Figure 2 shows the results for the RMSDs of the two ligand-binding subunits. Apart from the TIP4P potential, the behavior of the A and B subunits are similar between all potentials. The general trend is that the RMSD values gradually increase after the initial sharp rise and reach a plateau value after about 20 to 25 ns. However, the B subunit of the TIP4P system exhibits large change during the latter part of the production run (around 25 and 50 ns). Nevertheless, the structure of the subunit remains intact upon visual inspection of this part of the trajectory. In addition, our result indicates that the B subunit does not have a strong influence on the A subunit because its RMSD does not exhibit any unusual fluctuation in the same time period. A visual inspection of the trajectories (in plots not shown in the paper) demonstrates that each subunit evolves according to its environment. Each subunit can change shape substantially from its initial configuration. Figure 2c shows the RMSD values averaged between ligand A and B. This new measure fluctuates less with progressing time, due to compensatory effects between ligand A and B. Given that the structures of these two subunits start off being the same, their individual progression provides twice as many data as for one subunit. Thus, this averaged RMSD value offers the advantage of giving a clearer impression of variation in RMSD between the five different simulations. Table 3 shows that this RMSD value (averaged of the two ligand-binding subunits) is ordered as follows: TIP4P > TIP5P > TIP3P/ff12SB > TIP3P > SPC. This trend is also followed by the values of the standard deviations.
Fig. 2

Variation of the RMSD values over the full 60 ns simulation for the (a) ligand-binding subunits in A, (b) in B, and (c) the mean of A and B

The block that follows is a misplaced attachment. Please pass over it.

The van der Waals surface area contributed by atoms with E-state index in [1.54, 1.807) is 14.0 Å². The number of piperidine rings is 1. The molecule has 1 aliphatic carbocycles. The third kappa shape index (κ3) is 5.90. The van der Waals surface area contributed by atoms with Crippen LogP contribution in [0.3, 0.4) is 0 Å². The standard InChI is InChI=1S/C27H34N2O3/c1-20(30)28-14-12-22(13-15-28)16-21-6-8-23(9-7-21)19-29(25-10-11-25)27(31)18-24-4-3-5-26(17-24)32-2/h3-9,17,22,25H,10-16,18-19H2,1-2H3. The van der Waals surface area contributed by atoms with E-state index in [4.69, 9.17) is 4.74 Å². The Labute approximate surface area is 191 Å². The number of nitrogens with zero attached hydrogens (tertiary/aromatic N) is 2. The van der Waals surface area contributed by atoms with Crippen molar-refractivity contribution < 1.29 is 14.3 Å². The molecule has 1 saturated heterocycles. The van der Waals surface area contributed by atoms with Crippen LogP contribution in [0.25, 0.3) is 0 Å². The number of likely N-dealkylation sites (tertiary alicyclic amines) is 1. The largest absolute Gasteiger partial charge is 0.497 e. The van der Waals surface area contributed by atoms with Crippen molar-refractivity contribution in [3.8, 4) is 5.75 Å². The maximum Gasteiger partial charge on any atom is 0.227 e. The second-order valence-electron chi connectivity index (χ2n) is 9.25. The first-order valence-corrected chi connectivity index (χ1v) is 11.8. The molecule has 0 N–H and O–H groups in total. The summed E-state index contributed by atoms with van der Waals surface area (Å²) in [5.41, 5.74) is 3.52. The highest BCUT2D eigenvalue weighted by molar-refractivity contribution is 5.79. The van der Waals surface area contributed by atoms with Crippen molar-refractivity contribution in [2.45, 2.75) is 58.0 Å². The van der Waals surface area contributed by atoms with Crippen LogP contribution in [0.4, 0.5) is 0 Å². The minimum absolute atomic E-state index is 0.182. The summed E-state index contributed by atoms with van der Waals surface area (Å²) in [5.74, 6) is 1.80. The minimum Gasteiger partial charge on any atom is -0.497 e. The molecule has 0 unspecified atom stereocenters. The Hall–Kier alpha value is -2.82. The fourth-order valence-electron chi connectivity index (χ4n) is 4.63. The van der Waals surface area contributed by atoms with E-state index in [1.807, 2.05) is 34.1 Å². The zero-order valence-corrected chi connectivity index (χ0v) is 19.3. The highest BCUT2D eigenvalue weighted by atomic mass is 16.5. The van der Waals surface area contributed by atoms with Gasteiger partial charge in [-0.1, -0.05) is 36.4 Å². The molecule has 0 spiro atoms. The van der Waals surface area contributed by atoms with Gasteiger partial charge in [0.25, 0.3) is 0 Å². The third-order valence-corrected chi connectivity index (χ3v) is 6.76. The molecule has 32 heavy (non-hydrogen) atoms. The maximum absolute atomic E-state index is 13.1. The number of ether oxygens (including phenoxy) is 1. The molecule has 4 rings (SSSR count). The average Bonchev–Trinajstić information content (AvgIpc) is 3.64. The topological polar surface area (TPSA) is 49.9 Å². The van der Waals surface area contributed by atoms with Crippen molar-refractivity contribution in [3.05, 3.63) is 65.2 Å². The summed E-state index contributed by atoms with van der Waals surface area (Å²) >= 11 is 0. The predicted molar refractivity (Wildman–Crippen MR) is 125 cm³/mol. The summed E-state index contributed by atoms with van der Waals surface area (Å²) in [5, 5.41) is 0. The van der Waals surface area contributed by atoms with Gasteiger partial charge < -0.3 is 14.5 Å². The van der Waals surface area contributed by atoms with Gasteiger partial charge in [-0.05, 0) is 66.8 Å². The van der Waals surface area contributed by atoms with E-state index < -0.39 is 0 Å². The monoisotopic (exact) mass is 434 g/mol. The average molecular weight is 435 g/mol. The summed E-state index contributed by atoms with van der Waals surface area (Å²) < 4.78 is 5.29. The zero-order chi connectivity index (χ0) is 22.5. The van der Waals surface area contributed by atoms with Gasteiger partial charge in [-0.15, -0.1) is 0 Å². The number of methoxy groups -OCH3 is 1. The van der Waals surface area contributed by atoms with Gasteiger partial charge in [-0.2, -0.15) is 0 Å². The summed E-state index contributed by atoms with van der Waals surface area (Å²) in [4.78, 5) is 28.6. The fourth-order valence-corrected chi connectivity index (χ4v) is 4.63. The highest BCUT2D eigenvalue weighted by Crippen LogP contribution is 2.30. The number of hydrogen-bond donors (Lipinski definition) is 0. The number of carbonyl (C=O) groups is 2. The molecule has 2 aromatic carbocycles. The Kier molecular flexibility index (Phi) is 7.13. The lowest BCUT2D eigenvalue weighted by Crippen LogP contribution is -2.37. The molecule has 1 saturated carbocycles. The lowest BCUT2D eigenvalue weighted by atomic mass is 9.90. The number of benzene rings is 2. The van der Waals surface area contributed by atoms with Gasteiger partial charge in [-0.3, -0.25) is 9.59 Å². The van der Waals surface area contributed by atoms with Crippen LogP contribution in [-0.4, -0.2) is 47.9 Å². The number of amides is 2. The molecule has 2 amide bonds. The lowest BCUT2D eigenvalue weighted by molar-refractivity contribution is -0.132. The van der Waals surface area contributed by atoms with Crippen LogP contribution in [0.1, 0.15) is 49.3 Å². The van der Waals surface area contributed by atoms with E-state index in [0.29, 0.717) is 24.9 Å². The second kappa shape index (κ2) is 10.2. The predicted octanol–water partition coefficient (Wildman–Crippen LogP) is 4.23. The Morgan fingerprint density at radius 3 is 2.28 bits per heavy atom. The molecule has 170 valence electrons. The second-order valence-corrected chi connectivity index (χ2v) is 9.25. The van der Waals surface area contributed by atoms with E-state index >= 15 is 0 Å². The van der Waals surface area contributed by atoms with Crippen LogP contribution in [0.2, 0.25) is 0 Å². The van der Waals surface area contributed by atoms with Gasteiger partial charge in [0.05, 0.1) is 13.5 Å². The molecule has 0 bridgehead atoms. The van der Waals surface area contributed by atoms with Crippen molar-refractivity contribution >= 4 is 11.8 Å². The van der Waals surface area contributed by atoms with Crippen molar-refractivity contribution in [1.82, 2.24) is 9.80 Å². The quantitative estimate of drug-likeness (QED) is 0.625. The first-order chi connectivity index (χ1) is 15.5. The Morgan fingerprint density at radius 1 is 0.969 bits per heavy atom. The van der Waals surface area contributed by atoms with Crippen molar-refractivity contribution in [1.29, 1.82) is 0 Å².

Table 3

Mean RMSD values with respective standard deviations of the ligand-binding and DNA-binding subunits

Potentiala

Mean RMSD

Ligand

DNA

SPC

1.91 ± 0.14

2.24 ± 0.27

TIP3P

2.07 ± 0.19

2.48 ± 0.25

TIP4P

2.41 ± 0.34

2.76 ± 0.41

TIP5P

2.34 ± 0.27

2.33 ± 0.25

TIP3P (ff12SB)

2.20 ± 0.22

2.23 ± 0.24

aUnless stated otherwise the protein potential is ff99SB

The results for the RMSDs for the DNA-binding subunits are shown in Fig. 3, and the general trend of the RMSDs is similar to those of the ligand-binding subunits. The B subunit of the TIP4P system attains the highest plateau value and exhibits some quite significant change between 20 and 30 ns. The B subunit of the ff12SB system also displays a notable but short lived increase near the end of the simulation (around 45 ns). However, the large variation in RMSD of the B subunit seems to have no obvious impact on the A subunit in either systems. Figure 3c shows the RMSD values averaged between DNA subunits A and B. The significant increase for TIP4P is now reduced because of averaging effects between the two subunits. Table 3 shows that the mean RMSD value (of the DNA-binding subunits) is ordered as follows: TIP4P > TIP3P > TIP5P > SPC ≈ TIP3P/ff12SB, while the order for the standard deviations is TIP4P > SPC > TIP5P ≈ TIP3P > TIP3P/ff12SB.
Fig. 3

Variation of the RMSD values over the full 60 ns simulation for the (a) DNA-binding subunits in A, (b) in B, and (c) the mean of A and B

Table 3 shows that the TIP4P system has the highest mean value for the RMSD and the standard deviation for both ligand- and DNA-binding subunits. This probably means that the subunits of the TIP4P system are more flexible than those in the other four systems. The SPC system seems to have the least flexibility considering three out of the four calculated values are near the bottom. We combine this fact with the fact that SPC has the highest diffusion coefficient (see Table 2). Thus, the mobility of the water molecules does not have a large impact on the dynamic character of the subunits. Finally, the TIP3P/ff99SB and TIP3P/ff12SB potentials differ little based on their standard deviations but have substantially different mean RMSD values for both DNA- and ligand-binding subunits.